Definitions

Ball clay

Ball clay

Ball clays are kaolinitic sedimentary clays, that commonly consist of 20-80% kaolinite, 10-25% mica, 6-65% quartz. Localized seams in the same deposit have variations in composition, including the quantity of the major minerals, accessory minerals and carbonaceous materials such as lignite. They are fine-grained and plastic in nature.

Ball clays are relatively scarce deposits due to the combination of geological factors needed for their formation and preservation. They are mined in parts of the Eastern United States and from three sites in Devon and Dorset in South West England. They are commonly used in the construction of many ceramic articles, where their primary role is to either to impart plasticity or to aid rheological stability during the shaping processes.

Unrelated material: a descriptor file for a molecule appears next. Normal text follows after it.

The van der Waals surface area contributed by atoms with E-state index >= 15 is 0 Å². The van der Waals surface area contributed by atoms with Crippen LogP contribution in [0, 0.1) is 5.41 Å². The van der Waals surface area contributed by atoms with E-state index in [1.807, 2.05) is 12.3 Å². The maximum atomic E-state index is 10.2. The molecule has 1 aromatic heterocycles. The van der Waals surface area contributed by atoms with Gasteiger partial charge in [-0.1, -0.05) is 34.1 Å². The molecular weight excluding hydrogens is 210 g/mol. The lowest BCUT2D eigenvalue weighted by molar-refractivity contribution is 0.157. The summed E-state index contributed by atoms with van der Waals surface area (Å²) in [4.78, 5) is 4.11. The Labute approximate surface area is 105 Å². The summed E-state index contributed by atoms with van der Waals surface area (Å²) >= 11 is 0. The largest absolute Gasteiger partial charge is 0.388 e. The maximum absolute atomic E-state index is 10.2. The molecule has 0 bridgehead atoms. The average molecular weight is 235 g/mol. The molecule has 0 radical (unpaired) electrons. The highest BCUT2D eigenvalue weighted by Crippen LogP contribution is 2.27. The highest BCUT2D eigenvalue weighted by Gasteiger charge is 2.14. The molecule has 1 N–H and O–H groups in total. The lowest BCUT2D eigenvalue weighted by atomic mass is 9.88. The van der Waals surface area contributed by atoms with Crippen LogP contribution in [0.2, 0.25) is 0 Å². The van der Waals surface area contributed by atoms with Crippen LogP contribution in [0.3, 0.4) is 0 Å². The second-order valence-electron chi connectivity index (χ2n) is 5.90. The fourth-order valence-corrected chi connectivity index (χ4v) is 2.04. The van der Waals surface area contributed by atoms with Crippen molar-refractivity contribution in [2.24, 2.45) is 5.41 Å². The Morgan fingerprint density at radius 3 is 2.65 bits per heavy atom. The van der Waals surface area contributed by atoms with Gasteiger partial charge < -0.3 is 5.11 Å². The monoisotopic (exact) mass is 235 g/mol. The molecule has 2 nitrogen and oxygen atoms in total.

History

The name "ball clay" is believed to derive from the time when the clay was mined by hand. It was cut into 15 to 17-kilogram cubes and during transport the corners of the cubes became rounded off leaving "balls".

The ceramic use of ball clays in Britain dates back to at least the Roman era. More recent trade began when a clay was needed to construct tobacco pipes in the 16th and 17th century. In 1771 Josiah Wedgwood signed a contract for 1400 tons a year of ball clay with Thomas Hyde of Purbeck enabling him to fire thinner walled ceramics.

See also

Ball clay and the Stover Canal

Notes and references

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